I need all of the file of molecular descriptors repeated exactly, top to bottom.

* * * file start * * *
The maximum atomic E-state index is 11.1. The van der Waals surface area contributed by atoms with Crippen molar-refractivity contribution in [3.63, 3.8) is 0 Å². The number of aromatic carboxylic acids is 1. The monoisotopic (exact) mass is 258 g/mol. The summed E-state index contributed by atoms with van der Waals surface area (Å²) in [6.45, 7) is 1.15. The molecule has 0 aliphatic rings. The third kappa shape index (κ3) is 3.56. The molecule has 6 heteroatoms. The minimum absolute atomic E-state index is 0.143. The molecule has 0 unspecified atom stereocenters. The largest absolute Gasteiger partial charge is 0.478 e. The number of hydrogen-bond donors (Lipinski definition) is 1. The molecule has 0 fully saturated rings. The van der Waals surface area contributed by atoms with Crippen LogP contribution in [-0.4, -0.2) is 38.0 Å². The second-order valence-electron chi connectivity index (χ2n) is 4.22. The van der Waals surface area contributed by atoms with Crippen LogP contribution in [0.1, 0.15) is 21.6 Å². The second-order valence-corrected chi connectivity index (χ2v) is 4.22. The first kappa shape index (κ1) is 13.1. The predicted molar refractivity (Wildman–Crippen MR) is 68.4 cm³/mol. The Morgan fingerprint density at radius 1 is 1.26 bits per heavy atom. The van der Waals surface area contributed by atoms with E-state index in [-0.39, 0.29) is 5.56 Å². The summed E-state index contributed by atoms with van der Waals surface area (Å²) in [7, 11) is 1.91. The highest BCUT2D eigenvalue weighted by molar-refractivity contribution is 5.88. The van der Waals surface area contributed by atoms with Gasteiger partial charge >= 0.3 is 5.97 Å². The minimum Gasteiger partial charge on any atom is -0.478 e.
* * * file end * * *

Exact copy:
The maximum atomic E-state index is 11.1. The van der Waals surface area contributed by atoms with Crippen molar-refractivity contribution in [3.63, 3.8) is 0 Å². The number of aromatic carboxylic acids is 1. The monoisotopic (exact) mass is 258 g/mol. The summed E-state index contributed by atoms with van der Waals surface area (Å²) in [6.45, 7) is 1.15. The molecule has 0 aliphatic rings. The third kappa shape index (κ3) is 3.56. The molecule has 6 heteroatoms. The minimum absolute atomic E-state index is 0.143. The molecule has 0 unspecified atom stereocenters. The largest absolute Gasteiger partial charge is 0.478 e. The number of hydrogen-bond donors (Lipinski definition) is 1. The molecule has 0 fully saturated rings. The van der Waals surface area contributed by atoms with Crippen LogP contribution in [-0.4, -0.2) is 38.0 Å². The second-order valence-electron chi connectivity index (χ2n) is 4.22. The van der Waals surface area contributed by atoms with Crippen LogP contribution in [0.1, 0.15) is 21.6 Å². The second-order valence-corrected chi connectivity index (χ2v) is 4.22. The first kappa shape index (κ1) is 13.1. The predicted molar refractivity (Wildman–Crippen MR) is 68.4 cm³/mol. The Morgan fingerprint density at radius 1 is 1.26 bits per heavy atom. The van der Waals surface area contributed by atoms with E-state index in [-0.39, 0.29) is 5.56 Å². The summed E-state index contributed by atoms with van der Waals surface area (Å²) in [7, 11) is 1.91. The highest BCUT2D eigenvalue weighted by molar-refractivity contribution is 5.88. The van der Waals surface area contributed by atoms with Gasteiger partial charge >= 0.3 is 5.97 Å². The minimum Gasteiger partial charge on any atom is -0.478 e.